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Central Africa leader fate to be decided at Thursday summit: France

PARIS (Reuters) - Central African leaders will meet on Thursday to decide the future of Central African Republic's interim President Michel Djotodia whose leadership has failed to restore stability, France's foreign minister said on Wednesday. French and African troops deployed in the country have struggled to stop tit-for-tat violence between Muslim Seleka rebels, who seized power in March, and Christian self-defense militias. More than 1,000 people died in clashes in December.

South Sudan's terrified huddle in 'town' within city

South Sudan's capital has three towns: the first is the dusty streets of Juba, largely calm but where the crackle of gun fire still rings out at night after three weeks of violence. But the other two are foul smelling camps totalling some 30,000 people squeezed in the grounds of United Nations bases, an enclave crowded so tight that people have to take turns to sleep on the ground in flimsy shelters made of cardboard or ragged cloth.

UN to speed up Central Africa peackeeping force

The United Nations said Friday it would speed up planning for a possible UN peacekeeping force in Central African Republic, where deadly strife is spreading. Consultations with the Security Council and the African Union "will be expeditiously undertaken" in coming days, it said, after talks between UN leader Ban Ki-moon and French President Francois Hollande.

Opposition censures military for receiving ammunition aid from Japan

SEOUL, Dec. 26 (Yonhap) -- The main opposition Democratic Party strongly censured the military Thursday for receiving Japanese ammunition aid for defense of the country's military contingent in South Sudan, demanding punishment of those responsible for the decision. The military has been under criticism following revelations that the Hanbit unit of engineers and medics stationed in the African nation on a U.N. peacekeeping mission recently received 10,000 rounds of ammunition from Japan's camp in an emergency measure to beef up its defense against possible rebel attacks.

UN Council approves 6,000 more S.Sudan peacekeepers

The United Nations Security Council agreed on Tuesday to almost double the size of the peacekeeping force in troubled South Sudan, adding nearly 6,000 more soldiers and police. UN chief Ban Ki-moon had called for the UNMISS force to be increased to counter a major outbreak of violence, and member states agreed to increase the military contingent to 12,500 troops. The police deployment will reach 1,323. avz/dc/sst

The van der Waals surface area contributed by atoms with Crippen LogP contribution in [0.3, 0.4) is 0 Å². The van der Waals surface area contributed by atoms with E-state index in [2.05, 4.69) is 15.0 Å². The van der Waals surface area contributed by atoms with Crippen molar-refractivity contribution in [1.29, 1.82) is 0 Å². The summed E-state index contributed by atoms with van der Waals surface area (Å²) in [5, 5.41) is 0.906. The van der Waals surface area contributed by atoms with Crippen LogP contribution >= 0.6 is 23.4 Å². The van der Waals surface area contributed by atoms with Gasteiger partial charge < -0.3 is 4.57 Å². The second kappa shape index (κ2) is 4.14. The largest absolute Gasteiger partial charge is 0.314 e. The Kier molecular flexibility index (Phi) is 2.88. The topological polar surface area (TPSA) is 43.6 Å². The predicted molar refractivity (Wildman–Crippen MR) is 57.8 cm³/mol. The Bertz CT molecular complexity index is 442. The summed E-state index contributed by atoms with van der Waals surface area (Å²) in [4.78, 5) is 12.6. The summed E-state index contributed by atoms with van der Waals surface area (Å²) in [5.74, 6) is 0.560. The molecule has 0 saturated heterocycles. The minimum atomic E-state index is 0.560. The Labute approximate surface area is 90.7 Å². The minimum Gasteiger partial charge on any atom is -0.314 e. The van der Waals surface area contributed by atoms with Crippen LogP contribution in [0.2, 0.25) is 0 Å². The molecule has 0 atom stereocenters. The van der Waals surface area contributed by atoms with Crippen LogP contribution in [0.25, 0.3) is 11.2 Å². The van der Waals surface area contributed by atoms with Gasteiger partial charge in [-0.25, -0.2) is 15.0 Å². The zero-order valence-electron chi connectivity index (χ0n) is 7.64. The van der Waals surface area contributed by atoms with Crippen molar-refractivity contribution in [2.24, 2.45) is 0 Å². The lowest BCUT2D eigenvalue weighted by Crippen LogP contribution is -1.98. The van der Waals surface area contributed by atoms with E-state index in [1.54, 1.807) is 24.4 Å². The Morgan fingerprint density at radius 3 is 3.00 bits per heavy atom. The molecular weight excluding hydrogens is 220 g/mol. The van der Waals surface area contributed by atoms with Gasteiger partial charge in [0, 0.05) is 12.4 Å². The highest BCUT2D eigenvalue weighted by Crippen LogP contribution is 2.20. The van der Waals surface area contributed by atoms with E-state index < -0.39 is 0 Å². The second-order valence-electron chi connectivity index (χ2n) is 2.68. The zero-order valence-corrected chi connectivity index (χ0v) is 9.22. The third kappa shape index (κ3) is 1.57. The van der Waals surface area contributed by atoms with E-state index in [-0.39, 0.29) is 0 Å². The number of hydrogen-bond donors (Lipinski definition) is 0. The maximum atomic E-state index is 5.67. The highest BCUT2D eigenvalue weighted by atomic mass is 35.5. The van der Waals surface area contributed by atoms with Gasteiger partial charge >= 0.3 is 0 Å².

UN fears civilians slaughtered in South Sudan attack

The United Nations fears that 36 civilians sheltering in a UN base in South Sudan were killed in an attack in which two Indian peacekeepers died, diplomats said. "We fear that they have been killed," Edmond Mulet, assistant secretary general for UN peacekeeping told an emergency UN Security Council session on the South Sudan crisis, according to diplomats at the meeting. tw/jm

Retroactive immunity for the consul? Frankel

By Alison Frankel NEW YORK (Reuters) - The December 12 arrest of Devyani Khobragade, a deputy consul general at India's consulate in Manhattan, has precipitated quite a diplomatic brouhaha.

India prime minister, lawmakers slam U.S. treatment of diplomat

Indian Prime Minister Manmohan Singh on Wednesday deplored the treatment meted out by U.S. law enforcement authorities to an Indian diplomat arrested last week in New York, in a case that has ballooned into a serious diplomatic row. "This is deplorable," Singh was quoted by the Press Trust of India as telling reporters outside Parliament where lawmakers across party lines condemned the alleged ill-treatment of 39-year-old Devyani Khobragade, India's deputy consul general in New York, and demanded an unconditional U.S. government apology.

India prime minister, lawmakers blast U.S. treatment of diplomat

Indian Prime Minister Manmohan Singh on Wednesday deplored treatment meted out by U.S. law enforcement authorities to an Indian diplomat who was arrested last week in New York on suspicion of visa fraud and paying her maid a below-minimum-wage salary.

Germany, Britain mull troops for C. Africa: French minister

Germany and Britain are considering sending troops to the crisis-hit Central African Republic, a French minister said Wednesday, as Paris pushes hard for help from its European allies. The comments by European Affairs Minister Thierry Repentin came a day after Foreign Minister Laurent Fabius announced other European nations would "soon" deploy troops to Central Africa, where France already has a 1,600-strong force attempting to quell deadly sectarian violence.
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